Despite a request this week for De Groft’s source on the FedEx font usage, he did not respond. A 2017 analysis by handwriting expert James Blanco identified signatures on many of the 25 paintings as being Basquiat’s, which he has cited to support the authenticity of the works.

This year’s Diego Cortez statement certifying each painting as authentic Basquiat was signed and dated 2018-19. (The late Cortez served on the Basquiat estate’s authentication committee; he died last year.)

A report from University of Maryland associate professor of art Jordana Moore Saggese, author of “Reading Basquiat: Exploring Ambivalence in American Art,” has also been highlighted by De Groft. Saggese’s written analysis — for which O’Donnell claims to have paid at least $25,000 — claimed that all 25 works of art were the work of Basquiat, according to interviews with De Groft, Mangan, and O’Donnell conducted this winter.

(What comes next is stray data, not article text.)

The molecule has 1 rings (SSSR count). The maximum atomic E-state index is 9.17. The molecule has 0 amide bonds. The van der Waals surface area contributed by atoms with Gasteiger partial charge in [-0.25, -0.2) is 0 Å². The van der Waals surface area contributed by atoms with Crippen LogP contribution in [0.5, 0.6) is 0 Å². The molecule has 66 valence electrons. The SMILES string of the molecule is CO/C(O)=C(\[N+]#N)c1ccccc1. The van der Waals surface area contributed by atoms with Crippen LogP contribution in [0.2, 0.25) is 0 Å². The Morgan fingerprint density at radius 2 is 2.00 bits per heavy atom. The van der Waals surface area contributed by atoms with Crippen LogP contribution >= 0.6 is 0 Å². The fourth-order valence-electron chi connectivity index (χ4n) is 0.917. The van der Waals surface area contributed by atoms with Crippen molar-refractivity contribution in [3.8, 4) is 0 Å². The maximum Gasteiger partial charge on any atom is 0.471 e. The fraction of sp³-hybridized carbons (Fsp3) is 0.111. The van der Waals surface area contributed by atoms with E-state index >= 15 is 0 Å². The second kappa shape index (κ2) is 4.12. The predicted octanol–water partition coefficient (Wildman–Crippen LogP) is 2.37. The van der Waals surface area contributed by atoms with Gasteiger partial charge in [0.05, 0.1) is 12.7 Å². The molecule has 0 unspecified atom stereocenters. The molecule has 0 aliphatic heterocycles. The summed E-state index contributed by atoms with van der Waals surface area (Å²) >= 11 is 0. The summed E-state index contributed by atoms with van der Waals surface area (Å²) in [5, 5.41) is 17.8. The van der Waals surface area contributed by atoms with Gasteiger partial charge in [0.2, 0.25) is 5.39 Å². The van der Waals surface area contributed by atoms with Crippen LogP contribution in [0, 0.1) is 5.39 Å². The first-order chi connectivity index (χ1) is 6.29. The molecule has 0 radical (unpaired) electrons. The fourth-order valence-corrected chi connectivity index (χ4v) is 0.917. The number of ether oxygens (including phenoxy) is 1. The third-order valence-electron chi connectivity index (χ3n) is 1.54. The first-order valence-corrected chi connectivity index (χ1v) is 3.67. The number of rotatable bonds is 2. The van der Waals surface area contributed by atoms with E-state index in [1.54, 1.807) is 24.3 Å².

The owners had removed pages from Saggese’s report that stated that nine of the 25 paintings could not be attributed to Basquiat, she later said in an interview.

She described the editing process for her report as tense. They “started to push back at me, the more I started to question their motives,” she said.

It's reported that Basquiat painted Untitled (Self Portrait or Crown Face II) on the back of a FedEx shipment box in 1982. Please give credit where credit is due...
It’s reported that Basquiat painted Untitled (Self Portrait or Crown Face II) on the back of a FedEx shipment box in 1982. Please give credit where credit is due…

Other experts were baffled by Saggese’s description of the editing process. Allowing an artwork’s owner to have any influence on attribution is typically considered “unethical,” according to Colette Loll, a professor at Johns Hopkins University and the founder and director of Art Fraud Insights.

After being asked to authenticate two Basquiat paintings by O’Donnell, Loll, who has trained members of the FBI’s Art Crime Team, said she turned them down.

On Twitter, she wrote, “The lack of any real scientific analysis on methods and materials speaks volumes.” “Handwriting analysis and poems don’t authenticate artworks,” she added in a subsequent tweet.